Dharamshala, India — The Central Tibetan Administration (CTA) hailed the enactment of the Asia Reassurance Initiative Act (ARIA) on Tuesday, saying that the passage is a much-welcomed move. US President Donald Trump signed the ARIA Act into law on 31 December 2018, having passed the Senate and the House on 4 and 12 December respectively.
Dr Lobsang Sangay who is democratically elected head of the Tibetan government-in-exile, officially known as the Central Tibetan Administration thanked the US Congress for passing the Asia Reassurance Initiative Act, which references Tibet in terms of supporting “activities preserving cultural traditions and promoting sustainable development, education, and environmental conservation in Tibetan communities in the Tibet Autonomous Region and in other Tibetan communities in China, India, and Nepal.”
'President Dr Sangay, in recent years, has made multiple visits to the United States and held high-level meetings in the Senate as well as the House of Representatives. During those meetings, he has relentlessly tabled the issue of prioritising Tibet at the core of US policy,' the CTA official media said, adding: 'The Office of Tibet in Washington DC has also made tremendous efforts towards this.'
“ARIA ensures that the US will continue to support Tibet by authorizing funds for Tibet-related programs and by highlighting Chinese human rights abuses against the Tibetan people,” said Senators Cory Gardner (R-Colo.) and Ed Markey (D-Mass.), the lead sponsors of the Act.
Matteo Mecacci, president of the International Campaign for Tibet said: “This Act rightly places the issue of Tibet within the parameters of US security interests. Tibet occupies an Asian fault zone of clashing cultures and big-power politics.”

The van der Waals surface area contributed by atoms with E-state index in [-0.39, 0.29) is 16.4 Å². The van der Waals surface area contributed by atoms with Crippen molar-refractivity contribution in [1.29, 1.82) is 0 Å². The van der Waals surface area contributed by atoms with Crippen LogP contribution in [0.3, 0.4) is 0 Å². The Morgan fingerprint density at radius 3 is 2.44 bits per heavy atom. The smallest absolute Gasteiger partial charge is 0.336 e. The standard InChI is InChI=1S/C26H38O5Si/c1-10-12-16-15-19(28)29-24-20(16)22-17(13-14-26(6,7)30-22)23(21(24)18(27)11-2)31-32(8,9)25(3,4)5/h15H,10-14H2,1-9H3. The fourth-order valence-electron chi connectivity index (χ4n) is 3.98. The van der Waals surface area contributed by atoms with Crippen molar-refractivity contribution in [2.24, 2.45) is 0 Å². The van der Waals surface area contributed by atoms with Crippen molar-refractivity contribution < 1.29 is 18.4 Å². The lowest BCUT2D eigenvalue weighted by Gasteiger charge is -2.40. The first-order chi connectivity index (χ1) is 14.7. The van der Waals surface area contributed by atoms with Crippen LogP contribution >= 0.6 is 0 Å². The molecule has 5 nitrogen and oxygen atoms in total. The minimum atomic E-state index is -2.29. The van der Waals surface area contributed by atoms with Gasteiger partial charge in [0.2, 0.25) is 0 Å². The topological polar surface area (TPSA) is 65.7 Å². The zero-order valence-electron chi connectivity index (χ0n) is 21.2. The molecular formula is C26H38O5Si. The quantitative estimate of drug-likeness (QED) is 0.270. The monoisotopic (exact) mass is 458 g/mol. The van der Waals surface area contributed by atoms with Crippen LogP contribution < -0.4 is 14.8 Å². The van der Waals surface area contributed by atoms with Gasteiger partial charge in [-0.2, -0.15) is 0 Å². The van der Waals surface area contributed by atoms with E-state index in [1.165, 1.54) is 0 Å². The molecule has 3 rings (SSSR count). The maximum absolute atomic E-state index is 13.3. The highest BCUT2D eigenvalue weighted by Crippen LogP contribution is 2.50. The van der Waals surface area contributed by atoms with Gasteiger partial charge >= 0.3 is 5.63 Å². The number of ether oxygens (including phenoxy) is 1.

The Act, known as ARIA, aims at enhancing American leadership in the Indo-Pacific region and strengthening cooperation with regional partners, including India and Taiwan. It says, “The United States has a fundamental interest in defending human rights and promoting the rule of law in the Indo-Pacific region.”
Following is the reference to Tibet in the Act. SEC. 409. AUTHORIZATION OF APPROPRIATIONS.
- Promotion of Democracy in the Indo-Pacific Region.– (1) In general.–There is authorized to be appropriated $210,000,000, for each of the fiscal years 2019 through 2023, to promote democracy, strengthen civil society, human rights, rule of law, transparency, and accountability in the Indo- Pacific region, including for universities, civil society, and multilateral institutions that are focusing on education awareness, training, and capacity building.
- Democracy in china.–Amounts appropriated pursuant to paragraph (1) shall be made available for United States Government efforts, led by the Assistant Secretary of State for Democracy, Human Rights, and Labor, to promote democracy, the rule of law, and human rights in the People’s Republic of China.
- Tibet.–Amounts appropriated pursuant to paragraph (1) shall be made available for nongovernmental organizations to support activities preserving cultural traditions and promoting sustainable development, education, and environmental conservation in Tibetan communities in the Tibet Autonomous Region and in other Tibetan communities in China, India, and Nepal.
The Act also recognises India as a major Defence partner, the vital role of the strategic partnership between the United States and India in promoting peace and security in the Indo-Pacific region. Section 204 of the Act calls for strengthening and broadening of diplomatic, economic, and security ties between the two countries.
The Indo-Pacific is a biogeographic region, comprising the Indian Ocean and the western and central Pacific Ocean, including the South China Sea.